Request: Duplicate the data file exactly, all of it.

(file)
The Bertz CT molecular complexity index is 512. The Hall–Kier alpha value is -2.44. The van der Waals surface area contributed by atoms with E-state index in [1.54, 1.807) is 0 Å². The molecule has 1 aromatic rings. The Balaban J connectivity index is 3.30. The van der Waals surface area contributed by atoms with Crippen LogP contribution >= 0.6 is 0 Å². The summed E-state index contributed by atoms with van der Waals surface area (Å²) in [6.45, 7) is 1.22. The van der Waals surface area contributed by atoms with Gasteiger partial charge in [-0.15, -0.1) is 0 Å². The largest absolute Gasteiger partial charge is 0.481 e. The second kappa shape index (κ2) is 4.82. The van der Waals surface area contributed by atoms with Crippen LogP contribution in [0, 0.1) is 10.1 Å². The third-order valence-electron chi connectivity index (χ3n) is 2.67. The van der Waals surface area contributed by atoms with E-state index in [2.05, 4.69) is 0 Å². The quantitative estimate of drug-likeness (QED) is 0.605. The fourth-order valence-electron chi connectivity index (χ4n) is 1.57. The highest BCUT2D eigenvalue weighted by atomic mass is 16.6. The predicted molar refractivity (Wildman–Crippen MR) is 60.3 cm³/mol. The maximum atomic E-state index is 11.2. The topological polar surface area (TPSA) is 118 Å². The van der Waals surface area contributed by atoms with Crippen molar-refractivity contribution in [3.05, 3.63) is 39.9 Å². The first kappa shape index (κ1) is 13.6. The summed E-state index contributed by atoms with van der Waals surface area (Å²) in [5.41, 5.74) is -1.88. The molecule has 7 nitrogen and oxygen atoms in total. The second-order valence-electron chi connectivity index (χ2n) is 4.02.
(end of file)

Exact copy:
The Bertz CT molecular complexity index is 512. The Hall–Kier alpha value is -2.44. The van der Waals surface area contributed by atoms with E-state index in [1.54, 1.807) is 0 Å². The molecule has 1 aromatic rings. The Balaban J connectivity index is 3.30. The van der Waals surface area contributed by atoms with Crippen LogP contribution >= 0.6 is 0 Å². The summed E-state index contributed by atoms with van der Waals surface area (Å²) in [6.45, 7) is 1.22. The van der Waals surface area contributed by atoms with Gasteiger partial charge in [-0.15, -0.1) is 0 Å². The largest absolute Gasteiger partial charge is 0.481 e. The second kappa shape index (κ2) is 4.82. The van der Waals surface area contributed by atoms with Crippen LogP contribution in [0, 0.1) is 10.1 Å². The third-order valence-electron chi connectivity index (χ3n) is 2.67. The van der Waals surface area contributed by atoms with E-state index in [2.05, 4.69) is 0 Å². The quantitative estimate of drug-likeness (QED) is 0.605. The fourth-order valence-electron chi connectivity index (χ4n) is 1.57. The highest BCUT2D eigenvalue weighted by atomic mass is 16.6. The predicted molar refractivity (Wildman–Crippen MR) is 60.3 cm³/mol. The maximum atomic E-state index is 11.2. The topological polar surface area (TPSA) is 118 Å². The van der Waals surface area contributed by atoms with Crippen molar-refractivity contribution in [3.05, 3.63) is 39.9 Å². The first kappa shape index (κ1) is 13.6. The summed E-state index contributed by atoms with van der Waals surface area (Å²) in [5.41, 5.74) is -1.88. The molecule has 7 nitrogen and oxygen atoms in total. The second-order valence-electron chi connectivity index (χ2n) is 4.02.